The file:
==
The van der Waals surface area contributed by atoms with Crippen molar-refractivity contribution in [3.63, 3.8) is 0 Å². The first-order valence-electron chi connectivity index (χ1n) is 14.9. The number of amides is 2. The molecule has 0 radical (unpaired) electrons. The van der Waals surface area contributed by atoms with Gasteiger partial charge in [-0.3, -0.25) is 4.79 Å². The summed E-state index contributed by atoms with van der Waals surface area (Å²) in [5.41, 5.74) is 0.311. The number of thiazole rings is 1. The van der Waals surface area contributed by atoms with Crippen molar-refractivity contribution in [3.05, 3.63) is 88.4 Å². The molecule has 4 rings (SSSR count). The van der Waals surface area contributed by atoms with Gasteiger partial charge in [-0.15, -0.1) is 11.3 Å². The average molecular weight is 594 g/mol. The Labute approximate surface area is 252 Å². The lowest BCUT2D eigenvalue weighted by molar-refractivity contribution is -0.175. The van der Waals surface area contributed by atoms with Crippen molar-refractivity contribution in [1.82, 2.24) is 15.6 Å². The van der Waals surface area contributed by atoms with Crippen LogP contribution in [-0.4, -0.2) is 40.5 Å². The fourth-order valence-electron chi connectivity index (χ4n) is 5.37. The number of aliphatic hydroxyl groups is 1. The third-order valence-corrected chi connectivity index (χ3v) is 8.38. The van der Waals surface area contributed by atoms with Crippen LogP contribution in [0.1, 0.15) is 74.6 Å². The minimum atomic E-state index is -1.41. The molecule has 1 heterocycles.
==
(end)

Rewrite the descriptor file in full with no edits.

The van der Waals surface area contributed by atoms with Crippen molar-refractivity contribution in [3.63, 3.8) is 0 Å². The first-order valence-electron chi connectivity index (χ1n) is 14.9. The number of amides is 2. The molecule has 0 radical (unpaired) electrons. The van der Waals surface area contributed by atoms with Gasteiger partial charge in [-0.3, -0.25) is 4.79 Å². The summed E-state index contributed by atoms with van der Waals surface area (Å²) in [5.41, 5.74) is 0.311. The number of thiazole rings is 1. The van der Waals surface area contributed by atoms with Crippen molar-refractivity contribution in [3.05, 3.63) is 88.4 Å². The molecule has 4 rings (SSSR count). The van der Waals surface area contributed by atoms with Gasteiger partial charge in [-0.15, -0.1) is 11.3 Å². The average molecular weight is 594 g/mol. The Labute approximate surface area is 252 Å². The lowest BCUT2D eigenvalue weighted by molar-refractivity contribution is -0.175. The van der Waals surface area contributed by atoms with Crippen molar-refractivity contribution in [1.82, 2.24) is 15.6 Å². The van der Waals surface area contributed by atoms with Crippen LogP contribution in [-0.4, -0.2) is 40.5 Å². The fourth-order valence-electron chi connectivity index (χ4n) is 5.37. The number of aliphatic hydroxyl groups is 1. The third-order valence-corrected chi connectivity index (χ3v) is 8.38. The van der Waals surface area contributed by atoms with Crippen LogP contribution in [0.1, 0.15) is 74.6 Å². The minimum atomic E-state index is -1.41. The molecule has 1 heterocycles.